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Fall Academic Term 2003 Course Guide

Note: You must establish a session for Fall Academic Term 2003 on wolverineaccess.umich.edu in order to use the link "Check Times, Location, and Availability". Once your session is established, the links will function.

Courses in RC Environmental Studies


This page was created at 6:56 PM on Tue, Sep 23, 2003.

Fall Academic Term, 2003 (September 2 - December 19)



ENVRNSTD 251 / RCNSCI 250. Ecology, Development, and Conservation in Latin America.

Section 001 — ECOLOGY, CONSERVATION, AND DEVELOPMENT IN THE NEW WORLD TROPICS.

Instructor(s): Iñigo Granzow-de La Cerda (inyigo@umich.edu)

Prerequisites & Distribution: Reading and listening proficiency in Spanish; high school biology or environmental science. (4). (NS). May not be repeated for credit.

Credits: (4).

Course Homepage: http://coursetools.ummu.umich.edu/2003/fall/rcnsci/250/001.nsf

See RC Natural Science 250.001.

Check Times, Location, and Availability Cost: No Data Given. Waitlist Code: 1

ENVRNSTD 270 / ENVIRON 270 / NRE 270. Our Common Future: Ecology, Economics & Ethics of Sustainable Development.

Section 001.

Instructor(s): Ivette Perfecto (perfecto@umich.edu)

Prerequisites & Distribution: (4). (Excl). May not be repeated for credit.

Credits: (4).

Course Homepage: http://coursetools.ummu.umich.edu/2003/fall/nre/270/001.nsf

An interdisciplinary foundation of the concepts and strategies of sustainability from an ecological, economic, and sociopolitical perspective. The quest for sustainable development is the most critical, yet challenging, issue of our times. Defining what sustainable development is and how it ought to be accomplished is profoundly influencing government, academics, business, science, and people's culture and livelihoods at the local, national, and global scale. The disciplines of ecology, economics, sociology, and politics are experiencing major paradigm shifts that seek to re-address our proper role and influence on the planet and its resources.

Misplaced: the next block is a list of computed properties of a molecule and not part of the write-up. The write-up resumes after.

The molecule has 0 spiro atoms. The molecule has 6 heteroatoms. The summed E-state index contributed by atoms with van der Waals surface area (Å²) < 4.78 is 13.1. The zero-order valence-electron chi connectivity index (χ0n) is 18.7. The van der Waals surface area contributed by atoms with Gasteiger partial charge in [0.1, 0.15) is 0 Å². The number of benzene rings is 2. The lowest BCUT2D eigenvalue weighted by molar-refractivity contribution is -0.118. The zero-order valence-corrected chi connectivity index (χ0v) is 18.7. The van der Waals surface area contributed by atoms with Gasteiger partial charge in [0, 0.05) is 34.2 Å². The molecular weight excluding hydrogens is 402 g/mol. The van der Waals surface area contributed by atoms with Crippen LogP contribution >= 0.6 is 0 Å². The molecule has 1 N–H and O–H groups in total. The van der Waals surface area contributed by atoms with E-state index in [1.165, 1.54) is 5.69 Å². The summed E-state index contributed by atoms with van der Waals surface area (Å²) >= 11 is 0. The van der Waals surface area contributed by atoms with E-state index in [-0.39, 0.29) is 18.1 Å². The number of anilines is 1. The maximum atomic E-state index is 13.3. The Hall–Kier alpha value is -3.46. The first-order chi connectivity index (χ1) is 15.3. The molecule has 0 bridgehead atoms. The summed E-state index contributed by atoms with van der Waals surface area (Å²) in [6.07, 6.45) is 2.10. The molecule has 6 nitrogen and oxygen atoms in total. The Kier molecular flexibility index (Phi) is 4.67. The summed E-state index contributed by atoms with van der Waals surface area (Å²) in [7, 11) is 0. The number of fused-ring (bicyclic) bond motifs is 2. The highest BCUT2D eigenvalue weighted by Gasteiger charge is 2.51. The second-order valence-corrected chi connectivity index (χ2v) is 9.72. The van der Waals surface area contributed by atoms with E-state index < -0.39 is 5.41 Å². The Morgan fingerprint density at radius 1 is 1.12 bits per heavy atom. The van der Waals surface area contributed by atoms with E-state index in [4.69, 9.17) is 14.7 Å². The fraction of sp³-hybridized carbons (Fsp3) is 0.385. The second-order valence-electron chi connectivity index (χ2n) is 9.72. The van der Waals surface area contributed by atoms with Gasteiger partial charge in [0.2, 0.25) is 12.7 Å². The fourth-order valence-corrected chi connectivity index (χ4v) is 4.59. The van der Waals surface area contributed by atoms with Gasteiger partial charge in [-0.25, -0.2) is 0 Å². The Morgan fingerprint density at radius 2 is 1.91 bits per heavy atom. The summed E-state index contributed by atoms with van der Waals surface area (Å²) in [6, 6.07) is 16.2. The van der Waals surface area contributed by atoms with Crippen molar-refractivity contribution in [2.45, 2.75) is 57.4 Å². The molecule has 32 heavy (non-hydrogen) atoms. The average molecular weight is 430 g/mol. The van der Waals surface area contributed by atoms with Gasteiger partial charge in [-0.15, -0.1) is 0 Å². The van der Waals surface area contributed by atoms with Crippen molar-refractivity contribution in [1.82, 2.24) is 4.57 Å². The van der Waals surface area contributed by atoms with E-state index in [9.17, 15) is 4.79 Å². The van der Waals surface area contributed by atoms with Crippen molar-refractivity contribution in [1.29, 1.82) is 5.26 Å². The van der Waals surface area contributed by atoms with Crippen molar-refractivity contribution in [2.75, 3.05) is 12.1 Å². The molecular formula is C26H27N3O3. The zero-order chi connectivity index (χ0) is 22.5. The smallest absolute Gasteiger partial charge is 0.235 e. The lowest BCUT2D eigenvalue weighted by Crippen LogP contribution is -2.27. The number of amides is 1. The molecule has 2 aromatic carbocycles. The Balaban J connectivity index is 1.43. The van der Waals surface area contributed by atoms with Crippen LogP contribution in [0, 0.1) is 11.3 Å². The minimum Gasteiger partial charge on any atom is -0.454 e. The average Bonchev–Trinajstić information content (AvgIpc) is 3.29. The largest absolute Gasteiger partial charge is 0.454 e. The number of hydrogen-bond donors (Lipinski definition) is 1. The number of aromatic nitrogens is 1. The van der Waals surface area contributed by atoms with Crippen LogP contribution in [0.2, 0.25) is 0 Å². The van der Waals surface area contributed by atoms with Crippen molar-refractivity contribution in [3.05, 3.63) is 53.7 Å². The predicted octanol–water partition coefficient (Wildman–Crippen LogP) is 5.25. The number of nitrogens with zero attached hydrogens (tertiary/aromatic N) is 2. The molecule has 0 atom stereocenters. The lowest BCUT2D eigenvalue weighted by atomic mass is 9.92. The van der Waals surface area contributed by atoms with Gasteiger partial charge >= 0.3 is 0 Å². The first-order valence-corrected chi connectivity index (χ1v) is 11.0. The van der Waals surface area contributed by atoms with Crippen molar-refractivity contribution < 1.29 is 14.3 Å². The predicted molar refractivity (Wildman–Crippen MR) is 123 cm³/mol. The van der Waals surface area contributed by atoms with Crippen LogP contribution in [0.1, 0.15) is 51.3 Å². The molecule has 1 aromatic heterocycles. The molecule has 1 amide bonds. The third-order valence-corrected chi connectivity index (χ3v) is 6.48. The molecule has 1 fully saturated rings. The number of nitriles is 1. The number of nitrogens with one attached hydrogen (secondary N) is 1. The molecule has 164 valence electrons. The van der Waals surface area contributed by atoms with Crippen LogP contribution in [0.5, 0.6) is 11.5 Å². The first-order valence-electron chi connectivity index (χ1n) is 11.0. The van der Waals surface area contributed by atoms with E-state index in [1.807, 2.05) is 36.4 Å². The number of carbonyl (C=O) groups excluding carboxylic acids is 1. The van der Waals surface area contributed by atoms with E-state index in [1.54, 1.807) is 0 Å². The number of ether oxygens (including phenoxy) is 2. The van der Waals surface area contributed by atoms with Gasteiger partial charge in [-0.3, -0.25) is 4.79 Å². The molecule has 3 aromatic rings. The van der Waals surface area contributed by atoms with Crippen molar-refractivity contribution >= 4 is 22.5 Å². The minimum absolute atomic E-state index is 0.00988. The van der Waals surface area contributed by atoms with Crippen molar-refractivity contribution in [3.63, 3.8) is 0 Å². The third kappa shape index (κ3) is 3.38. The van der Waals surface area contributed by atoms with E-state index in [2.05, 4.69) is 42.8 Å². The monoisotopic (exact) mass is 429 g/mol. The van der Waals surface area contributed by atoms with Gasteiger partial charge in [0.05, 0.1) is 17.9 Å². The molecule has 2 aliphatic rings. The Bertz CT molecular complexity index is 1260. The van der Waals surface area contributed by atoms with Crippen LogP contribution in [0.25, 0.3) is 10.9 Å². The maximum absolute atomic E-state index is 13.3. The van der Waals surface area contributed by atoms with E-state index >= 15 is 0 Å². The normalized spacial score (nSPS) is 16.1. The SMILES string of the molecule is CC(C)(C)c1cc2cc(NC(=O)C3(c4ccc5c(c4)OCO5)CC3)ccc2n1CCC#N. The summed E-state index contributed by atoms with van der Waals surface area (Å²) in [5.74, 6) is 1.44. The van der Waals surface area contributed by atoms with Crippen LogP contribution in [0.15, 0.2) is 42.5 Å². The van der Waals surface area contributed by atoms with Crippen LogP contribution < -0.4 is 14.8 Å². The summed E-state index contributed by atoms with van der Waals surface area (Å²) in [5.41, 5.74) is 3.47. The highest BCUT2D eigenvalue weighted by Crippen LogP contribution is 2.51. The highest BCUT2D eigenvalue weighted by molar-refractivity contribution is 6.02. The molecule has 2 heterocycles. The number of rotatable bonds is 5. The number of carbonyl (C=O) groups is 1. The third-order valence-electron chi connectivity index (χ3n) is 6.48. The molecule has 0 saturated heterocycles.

• Is knowledge (traditional, scientific, and/or technical) relevant for addressing issues of sustainability?
  • Can more accurate pricing, accounting, and open markets redress environmental degradation and resource depletion?
  • What are we sustaining? For whom? For how long?
  • Who are the "stakeholders"?
  • Are sustainability and economic growth incompatible? Is a new global ethic essential?

Through readings, discussions, and assignments, we will explore the discourse, perspectives, methodologies, and limitations of interrelated disciplines — all essential for charting a new common future. Full (book) case studies in environmental and natural resource issues from three major professional perspectives are presented as real working examples of how environmental policies and outcomes are shaped in practice. The aim is to foster critical thinking and to evaluate what we all can contribute to the pursuit of a sustainable biosphere.

Check Times, Location, and Availability Cost: No Data Given. Waitlist Code: No Data Given.


Graduate Course Listings for ENVRNSTD.


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